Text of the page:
I came to notice that Gibbs is threatening suspects several times to bring them to Guantánamo if they do not cooperate, and in one episode he even confesses that he was not pretending. Usually I like to watch this show but I can't help of being disgusted by those scenes. NCIS is politically biased and flattened all the time -not only concerning those camps but many other subjects as well- but there comes a point where it is hard to find tolerance for the inaccuracy and the generalization that are presented.
I don't think I have to remark that I don't own NCIS.
Rated T for critical discussion of political torture but no graphic descriptions.
Reviews are highly appreciated.
Man is harder than iron, stronger than stone and more fragile than a rose.
The november-night-cold breeze caused a shiver to run through her body, and the small glas pipe in her palm was not colder but the one true reason for her shaking hands. It had rained all day long which made her worry about two things. First of all there was a fair chance that she would leave footprints in the muddy ground or, worse, other evidence such as saliva or skin scales. Secondly it was a weather for accidents to happen and she wasn't sure how much longer she could wait for him to return home.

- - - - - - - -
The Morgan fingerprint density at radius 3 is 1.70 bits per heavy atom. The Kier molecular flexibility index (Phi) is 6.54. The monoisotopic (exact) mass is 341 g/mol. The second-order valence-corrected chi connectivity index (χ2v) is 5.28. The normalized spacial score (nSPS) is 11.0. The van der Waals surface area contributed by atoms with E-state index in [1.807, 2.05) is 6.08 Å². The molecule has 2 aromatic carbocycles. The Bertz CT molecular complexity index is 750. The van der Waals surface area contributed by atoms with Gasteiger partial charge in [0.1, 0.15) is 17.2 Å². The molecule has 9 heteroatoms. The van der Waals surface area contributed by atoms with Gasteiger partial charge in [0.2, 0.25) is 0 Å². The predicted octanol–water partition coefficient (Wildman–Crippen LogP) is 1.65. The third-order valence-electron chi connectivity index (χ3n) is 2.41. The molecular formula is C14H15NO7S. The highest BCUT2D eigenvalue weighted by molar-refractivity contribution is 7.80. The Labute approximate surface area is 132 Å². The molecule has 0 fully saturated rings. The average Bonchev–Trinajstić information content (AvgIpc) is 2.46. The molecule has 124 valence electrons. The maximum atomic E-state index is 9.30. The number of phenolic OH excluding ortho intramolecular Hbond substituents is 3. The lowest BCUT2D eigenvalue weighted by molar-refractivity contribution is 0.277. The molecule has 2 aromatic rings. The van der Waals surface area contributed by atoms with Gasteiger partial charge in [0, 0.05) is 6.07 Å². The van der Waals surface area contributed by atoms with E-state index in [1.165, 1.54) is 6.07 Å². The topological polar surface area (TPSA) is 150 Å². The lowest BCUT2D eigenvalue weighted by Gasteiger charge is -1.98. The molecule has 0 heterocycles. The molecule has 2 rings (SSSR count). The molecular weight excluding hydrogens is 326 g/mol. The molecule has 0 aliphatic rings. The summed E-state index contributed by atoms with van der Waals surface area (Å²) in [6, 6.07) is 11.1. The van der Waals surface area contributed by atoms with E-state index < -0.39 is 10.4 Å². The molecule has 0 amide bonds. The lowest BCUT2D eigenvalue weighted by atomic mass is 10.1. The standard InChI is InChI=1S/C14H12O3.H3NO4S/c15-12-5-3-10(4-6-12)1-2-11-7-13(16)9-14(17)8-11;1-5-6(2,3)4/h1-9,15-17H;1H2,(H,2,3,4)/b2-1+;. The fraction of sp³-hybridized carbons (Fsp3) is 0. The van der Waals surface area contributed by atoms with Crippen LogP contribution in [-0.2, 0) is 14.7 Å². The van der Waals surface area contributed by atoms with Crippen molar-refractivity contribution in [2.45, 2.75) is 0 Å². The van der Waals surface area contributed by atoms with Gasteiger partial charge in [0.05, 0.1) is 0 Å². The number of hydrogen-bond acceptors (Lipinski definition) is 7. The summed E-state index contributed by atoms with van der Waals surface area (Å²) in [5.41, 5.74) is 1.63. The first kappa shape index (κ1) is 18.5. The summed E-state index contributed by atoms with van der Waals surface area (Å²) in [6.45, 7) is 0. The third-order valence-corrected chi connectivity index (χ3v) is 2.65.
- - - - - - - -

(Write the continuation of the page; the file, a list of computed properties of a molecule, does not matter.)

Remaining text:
The movement of a pidgeon in the treetop above her made her jump but she calmed down quickly for this had happened multiple times ever since the sun had sunk. It was dark and cold and yet there was life all around. A hedgehog had passed by only a couple of minutes ago and she had tried to resist remembering the old times, when she had been outside with her father many autumn evenings and found and raised an adorable, prickly, malnourished conspecific.
She sighted, fighting the sting she still felt whenever memory hit her. Opposed to what seems to be commonly believed physical and psychological pain both lessen but as long as they are constant in their excistence it is impossible to ever get used to them. They become persitent but not easy; bearable, indeed, but never easier to bear.
Suddenly the roaring sound of an engine caught her attention. Every muscle in her body tensed up within a second and she had to take a deep breath to relax enough to not run the risk of breaking the syringe. It had happened before - not with the named tool but other stuff. Glasses, dishes, pens. Even a fork. She had punched a whole in her apartment's wall; the outburst had crushed her right metacarpals, it had been difficult to explain the injury to the physician and so expensive she was still paying the due sum by installments.
The yellow, aerodynamic sportster turned into the driveway and screeched to halt.
She remembered how Ben hadn't stop begging her to buy a car like this. He had loved automobiles with passion but rarely gotten to simply sit in one. Of course his wish hadn't been one she had been able to give in to and a matchbox car of a smilar design had been the only thing to give to him. It had been right in the bottom nontheless and the toy had become a weird symbol of hope withing the past years. It was silly to imagine how he still owned this car and, maybe, had a look at it once in a while to think of her. A silly thought but the only good one she was able to think and keep. It was the most beautiful thing.